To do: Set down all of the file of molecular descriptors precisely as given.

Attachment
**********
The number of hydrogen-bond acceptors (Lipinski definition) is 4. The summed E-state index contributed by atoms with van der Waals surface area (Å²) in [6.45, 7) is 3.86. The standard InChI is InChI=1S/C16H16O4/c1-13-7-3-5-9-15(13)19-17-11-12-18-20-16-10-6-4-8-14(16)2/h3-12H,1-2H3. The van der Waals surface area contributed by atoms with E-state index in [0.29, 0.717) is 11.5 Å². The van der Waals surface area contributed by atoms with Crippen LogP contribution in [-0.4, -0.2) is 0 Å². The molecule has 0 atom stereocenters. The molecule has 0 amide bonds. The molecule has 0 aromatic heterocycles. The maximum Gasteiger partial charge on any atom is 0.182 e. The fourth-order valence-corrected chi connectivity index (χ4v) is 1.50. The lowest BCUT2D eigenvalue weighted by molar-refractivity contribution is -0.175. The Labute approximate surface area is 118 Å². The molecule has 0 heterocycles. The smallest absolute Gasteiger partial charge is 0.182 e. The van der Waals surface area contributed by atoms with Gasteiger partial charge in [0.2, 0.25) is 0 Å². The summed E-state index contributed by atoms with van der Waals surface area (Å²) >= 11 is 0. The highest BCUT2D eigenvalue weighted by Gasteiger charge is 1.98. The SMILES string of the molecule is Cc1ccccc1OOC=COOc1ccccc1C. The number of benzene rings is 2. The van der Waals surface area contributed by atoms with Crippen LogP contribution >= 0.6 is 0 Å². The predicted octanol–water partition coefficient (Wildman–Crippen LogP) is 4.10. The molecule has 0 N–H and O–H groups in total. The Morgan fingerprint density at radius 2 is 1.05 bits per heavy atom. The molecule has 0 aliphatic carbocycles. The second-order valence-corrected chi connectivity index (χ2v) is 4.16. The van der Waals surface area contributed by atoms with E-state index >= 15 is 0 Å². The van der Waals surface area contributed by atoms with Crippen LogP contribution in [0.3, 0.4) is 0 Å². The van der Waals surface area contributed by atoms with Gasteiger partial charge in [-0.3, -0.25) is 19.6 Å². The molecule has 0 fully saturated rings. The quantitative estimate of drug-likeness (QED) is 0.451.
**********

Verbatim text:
The number of hydrogen-bond acceptors (Lipinski definition) is 4. The summed E-state index contributed by atoms with van der Waals surface area (Å²) in [6.45, 7) is 3.86. The standard InChI is InChI=1S/C16H16O4/c1-13-7-3-5-9-15(13)19-17-11-12-18-20-16-10-6-4-8-14(16)2/h3-12H,1-2H3. The van der Waals surface area contributed by atoms with E-state index in [0.29, 0.717) is 11.5 Å². The van der Waals surface area contributed by atoms with Crippen LogP contribution in [-0.4, -0.2) is 0 Å². The molecule has 0 atom stereocenters. The molecule has 0 amide bonds. The molecule has 0 aromatic heterocycles. The maximum Gasteiger partial charge on any atom is 0.182 e. The fourth-order valence-corrected chi connectivity index (χ4v) is 1.50. The lowest BCUT2D eigenvalue weighted by molar-refractivity contribution is -0.175. The Labute approximate surface area is 118 Å². The molecule has 0 heterocycles. The smallest absolute Gasteiger partial charge is 0.182 e. The van der Waals surface area contributed by atoms with Gasteiger partial charge in [0.2, 0.25) is 0 Å². The summed E-state index contributed by atoms with van der Waals surface area (Å²) >= 11 is 0. The highest BCUT2D eigenvalue weighted by Gasteiger charge is 1.98. The SMILES string of the molecule is Cc1ccccc1OOC=COOc1ccccc1C. The number of benzene rings is 2. The van der Waals surface area contributed by atoms with Crippen LogP contribution >= 0.6 is 0 Å². The predicted octanol–water partition coefficient (Wildman–Crippen LogP) is 4.10. The molecule has 0 N–H and O–H groups in total. The Morgan fingerprint density at radius 2 is 1.05 bits per heavy atom. The molecule has 0 aliphatic carbocycles. The second-order valence-corrected chi connectivity index (χ2v) is 4.16. The van der Waals surface area contributed by atoms with E-state index >= 15 is 0 Å². The van der Waals surface area contributed by atoms with Crippen LogP contribution in [0.3, 0.4) is 0 Å². The van der Waals surface area contributed by atoms with Gasteiger partial charge in [-0.3, -0.25) is 19.6 Å². The molecule has 0 fully saturated rings. The quantitative estimate of drug-likeness (QED) is 0.451.